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We Bought An RV With Solar Installed, But It Was All Done Wrong

Our latest RV purchase came with the RV solar system installed wrong! We have installed the solar panels and other components in two of the three RVs we’ve had solar systems on. However, when we bought our Class A motorhome, it came with 1200W of solar panels and an already installed system. At first glance, this seemed great – one less RV solar installation we had to do!

Unfortunately, we quickly realized that the system on our purchased coach hadn’t been done correctly. It was so wrong that it was a fire hazard!

But what do you need to look for? We will share what was wrong with our motorhome’s RV solar system and a few things you should look for if you are in a similar situation.

How Our RV Solar System Was Installed Wrong

Solar power systems are simple to install. Many DIYers take on installing their own systems, which we highly encourage if you do your research, understand the system completely, and install it correctly. The trouble we see with this is that many do-it-yourself systems have problems due to installation errors or wrong parts.

While our motor home solar system worked, it had some serious issues that we were lucky did not burn it down. Here are the things we found catastrophically wrong with our system and things to remember when purchasing an RV with solar pre-installed.

1. Melting Connections On Roof

Shortly after purchasing our motorhome, the solar system stopped functioning altogether. It wasn’t hard to figure out what went wrong after looking at the panels on the roof. Multiple of the connections had were spliced together, and the crimps were poorly made and not waterproof. This caused corrosion at the connections that resulted in a poor electrical connection overheating and melting of the cables. Luckily, the roof of our motorhome is fiberglass and the charred melting cables did not do much damage or ignite the roof. 

Ideally, all electrical connections should be made in a junction box or with outdoor-rated mc4 solar connectors or waterproof high-strength butt splices. Even though the overall power of most RV Solar Systems is relatively low a bad connection over time can still be a fire hazard. 

melting solar panel wiring
Yikes, this connection melted down because of a poor butt splice and corrosion

3. Improper Wire Type 

While working with the connections on the roof, it was clear that the wrong type of wire was used. Wires exposed on the roof need to be sunlight resistant. UV sun exposure will break down most plastics over time, and the wire insulation will become brittle and even allow water penetration and corrosion of the wires.

Always ensure PV ( photovoltaic)  wiring is used on the roof that is specifically UV resistant and of the correct gauge for the current they will be carrying.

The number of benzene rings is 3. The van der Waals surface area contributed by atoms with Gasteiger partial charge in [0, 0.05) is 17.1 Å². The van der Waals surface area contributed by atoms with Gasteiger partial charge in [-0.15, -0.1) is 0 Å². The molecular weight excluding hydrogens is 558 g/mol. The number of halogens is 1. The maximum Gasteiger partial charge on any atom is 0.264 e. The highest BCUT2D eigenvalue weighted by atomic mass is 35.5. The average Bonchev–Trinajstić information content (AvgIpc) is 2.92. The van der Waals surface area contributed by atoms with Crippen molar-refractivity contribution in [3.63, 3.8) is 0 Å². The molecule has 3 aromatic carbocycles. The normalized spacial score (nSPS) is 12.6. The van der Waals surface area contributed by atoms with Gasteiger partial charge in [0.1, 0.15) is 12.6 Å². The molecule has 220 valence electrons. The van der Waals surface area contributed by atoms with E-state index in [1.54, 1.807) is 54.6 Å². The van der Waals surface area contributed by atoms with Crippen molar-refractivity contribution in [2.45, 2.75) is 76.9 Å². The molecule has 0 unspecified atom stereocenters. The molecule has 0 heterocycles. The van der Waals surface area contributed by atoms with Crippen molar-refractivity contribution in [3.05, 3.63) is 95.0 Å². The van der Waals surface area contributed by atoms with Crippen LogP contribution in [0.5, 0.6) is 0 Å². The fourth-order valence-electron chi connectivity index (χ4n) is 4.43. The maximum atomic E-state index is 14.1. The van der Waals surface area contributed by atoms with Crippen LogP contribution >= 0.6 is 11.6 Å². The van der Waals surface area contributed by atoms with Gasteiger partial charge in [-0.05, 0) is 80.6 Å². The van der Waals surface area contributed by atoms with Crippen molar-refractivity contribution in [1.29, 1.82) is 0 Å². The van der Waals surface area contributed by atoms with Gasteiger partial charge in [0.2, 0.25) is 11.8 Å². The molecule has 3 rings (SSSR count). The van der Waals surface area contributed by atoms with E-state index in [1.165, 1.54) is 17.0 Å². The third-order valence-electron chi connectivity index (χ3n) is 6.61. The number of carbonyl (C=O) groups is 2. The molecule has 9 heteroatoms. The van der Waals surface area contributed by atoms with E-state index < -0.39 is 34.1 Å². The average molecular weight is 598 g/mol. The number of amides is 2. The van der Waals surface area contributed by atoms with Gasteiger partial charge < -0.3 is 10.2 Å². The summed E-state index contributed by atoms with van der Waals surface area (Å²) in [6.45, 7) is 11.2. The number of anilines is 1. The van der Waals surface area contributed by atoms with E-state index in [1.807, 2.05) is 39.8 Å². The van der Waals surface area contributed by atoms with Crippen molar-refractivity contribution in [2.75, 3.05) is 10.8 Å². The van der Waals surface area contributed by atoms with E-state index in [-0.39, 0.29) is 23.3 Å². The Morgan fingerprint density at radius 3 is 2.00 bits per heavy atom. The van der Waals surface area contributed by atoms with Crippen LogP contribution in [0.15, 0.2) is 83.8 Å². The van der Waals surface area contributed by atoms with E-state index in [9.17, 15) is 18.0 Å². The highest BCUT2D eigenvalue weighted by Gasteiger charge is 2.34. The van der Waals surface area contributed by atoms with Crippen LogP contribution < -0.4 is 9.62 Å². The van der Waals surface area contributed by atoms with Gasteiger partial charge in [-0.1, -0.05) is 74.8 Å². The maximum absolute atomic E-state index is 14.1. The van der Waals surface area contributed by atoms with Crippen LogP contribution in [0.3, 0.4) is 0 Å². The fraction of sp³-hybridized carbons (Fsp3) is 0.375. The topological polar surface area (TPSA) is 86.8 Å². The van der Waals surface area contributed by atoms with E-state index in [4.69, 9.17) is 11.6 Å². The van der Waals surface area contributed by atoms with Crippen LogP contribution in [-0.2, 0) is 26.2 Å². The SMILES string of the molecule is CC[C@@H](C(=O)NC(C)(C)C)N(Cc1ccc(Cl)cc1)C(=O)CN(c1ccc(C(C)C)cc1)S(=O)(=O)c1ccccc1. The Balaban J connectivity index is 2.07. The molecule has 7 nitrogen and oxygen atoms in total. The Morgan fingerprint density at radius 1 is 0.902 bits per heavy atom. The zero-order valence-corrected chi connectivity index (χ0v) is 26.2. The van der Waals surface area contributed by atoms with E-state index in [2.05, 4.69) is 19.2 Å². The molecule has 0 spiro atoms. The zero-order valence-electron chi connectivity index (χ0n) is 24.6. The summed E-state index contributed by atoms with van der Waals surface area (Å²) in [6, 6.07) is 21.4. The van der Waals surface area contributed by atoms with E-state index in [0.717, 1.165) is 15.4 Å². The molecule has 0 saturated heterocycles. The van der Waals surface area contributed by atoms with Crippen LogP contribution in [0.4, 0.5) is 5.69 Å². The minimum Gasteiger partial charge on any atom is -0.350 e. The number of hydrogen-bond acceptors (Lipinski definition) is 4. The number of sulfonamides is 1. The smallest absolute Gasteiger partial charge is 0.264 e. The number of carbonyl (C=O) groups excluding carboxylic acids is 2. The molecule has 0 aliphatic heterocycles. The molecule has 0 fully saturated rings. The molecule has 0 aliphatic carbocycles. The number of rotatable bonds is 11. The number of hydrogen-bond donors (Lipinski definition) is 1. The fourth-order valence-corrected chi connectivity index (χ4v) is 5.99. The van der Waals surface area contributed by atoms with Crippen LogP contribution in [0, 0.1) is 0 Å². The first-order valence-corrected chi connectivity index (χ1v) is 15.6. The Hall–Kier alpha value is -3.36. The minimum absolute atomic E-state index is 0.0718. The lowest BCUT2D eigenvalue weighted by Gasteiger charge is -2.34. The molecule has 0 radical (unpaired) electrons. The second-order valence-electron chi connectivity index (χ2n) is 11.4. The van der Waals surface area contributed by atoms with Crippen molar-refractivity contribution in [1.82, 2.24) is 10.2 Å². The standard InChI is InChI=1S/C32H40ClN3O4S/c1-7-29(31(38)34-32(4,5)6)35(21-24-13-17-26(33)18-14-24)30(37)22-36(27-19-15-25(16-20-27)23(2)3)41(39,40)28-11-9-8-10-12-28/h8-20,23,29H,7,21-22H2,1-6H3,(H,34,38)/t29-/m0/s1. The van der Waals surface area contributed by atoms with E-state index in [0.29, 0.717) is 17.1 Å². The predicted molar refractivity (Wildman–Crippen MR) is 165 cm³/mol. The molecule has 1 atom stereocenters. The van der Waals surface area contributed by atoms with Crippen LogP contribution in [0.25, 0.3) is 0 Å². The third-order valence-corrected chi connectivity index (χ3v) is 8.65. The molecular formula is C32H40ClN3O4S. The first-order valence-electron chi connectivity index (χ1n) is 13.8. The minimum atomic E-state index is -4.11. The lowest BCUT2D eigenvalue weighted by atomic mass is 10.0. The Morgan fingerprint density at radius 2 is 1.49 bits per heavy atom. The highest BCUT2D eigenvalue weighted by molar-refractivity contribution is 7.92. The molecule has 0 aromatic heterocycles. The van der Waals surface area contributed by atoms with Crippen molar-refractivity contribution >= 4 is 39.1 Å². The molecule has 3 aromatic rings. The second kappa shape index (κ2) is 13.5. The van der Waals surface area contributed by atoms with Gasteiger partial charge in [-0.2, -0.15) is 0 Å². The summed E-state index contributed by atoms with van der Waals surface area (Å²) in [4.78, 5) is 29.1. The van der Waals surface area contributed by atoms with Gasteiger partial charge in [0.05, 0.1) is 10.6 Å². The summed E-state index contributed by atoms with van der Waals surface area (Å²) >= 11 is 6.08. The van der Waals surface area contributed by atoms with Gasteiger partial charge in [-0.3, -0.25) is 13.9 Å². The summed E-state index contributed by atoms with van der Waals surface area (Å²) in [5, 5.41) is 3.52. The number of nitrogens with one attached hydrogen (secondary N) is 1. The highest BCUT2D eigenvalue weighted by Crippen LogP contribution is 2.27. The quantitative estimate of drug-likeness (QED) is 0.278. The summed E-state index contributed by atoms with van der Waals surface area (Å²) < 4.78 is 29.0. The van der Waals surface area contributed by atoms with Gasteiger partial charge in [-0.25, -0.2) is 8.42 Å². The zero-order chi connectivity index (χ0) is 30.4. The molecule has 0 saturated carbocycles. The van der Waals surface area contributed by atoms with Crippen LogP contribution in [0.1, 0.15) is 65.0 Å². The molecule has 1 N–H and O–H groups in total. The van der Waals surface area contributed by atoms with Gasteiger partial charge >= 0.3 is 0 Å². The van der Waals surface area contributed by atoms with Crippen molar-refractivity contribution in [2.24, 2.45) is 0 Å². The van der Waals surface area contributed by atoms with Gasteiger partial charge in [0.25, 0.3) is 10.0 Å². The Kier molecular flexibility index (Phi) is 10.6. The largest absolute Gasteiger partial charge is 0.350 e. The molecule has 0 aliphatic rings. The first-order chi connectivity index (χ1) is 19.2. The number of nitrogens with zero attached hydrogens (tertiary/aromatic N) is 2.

5. Solar Panels Were Wired Wrong

While replacing the wiring and fixing the failed connections, I quickly realized that the solar panels had been wired incorrectly. The panels had been wired three in parallel and one in series. This configuration basically made half the panels not do anything.

Series/parallel configurations for solar panels are a very good way of wiring them to increase voltage and lower current. However, it needs to be done properly so as not to limit the power from part of the panels. Here is a great resource showing why this works.

 I quickly rewired the panels and essentially doubled the wattage the previous owner was using. The diagram below shows how the panels were originally wired and how we reconfigured them to work two times better.

mixed series parallel solar panel wiring diagram wrong solar wiring

Pro Tip: We wrote a detailed guide on how RV solar power systems work when we built our second system on our fifth wheel.

2. The Fuse On The Batteries Failed And Melted

The system did have an installed fuse between the charge controller and the batteries, which is always necessary and correct. However, the fuse holder that was used in this solar system was a very poor quality and overheated once we had corrected the wiring of the panels.  Once again, this could have been a fire hazard as it got so hot it even melted the wires and plastic on the batteries. 

When it comes to safety equipment like breakers and fuses, never get the lowest quality because these are safety items. Ensure that all system components are rated to handle higher currents than you expect. 

Melted solar fuse wrong RV solar type
Yikes! Another fire hazard, we smelled this one.

4. Solar Panel Mounts Not Mounted Correctly With Sealant

One thing I should have changed when I replaced the wiring was the solar panel mounting. I had hoped they were properly installed on the roof, but after a while we started to have leaks. The solar panels had been screwed down with four brackets per solar panel and two screws per bracket. The sealant that was chosen was only used under the brackets and not around the edges. Some of the screw heads were exposed as well, allowing water to flow down through them.

I ended up removing all of the panels, cleaning and reinstalling the brackets with Dicor around the edges, and over the top of all the screws. This stopped all the leaks and is how they should have been installed originally.

6. Improper Charge Controller Programming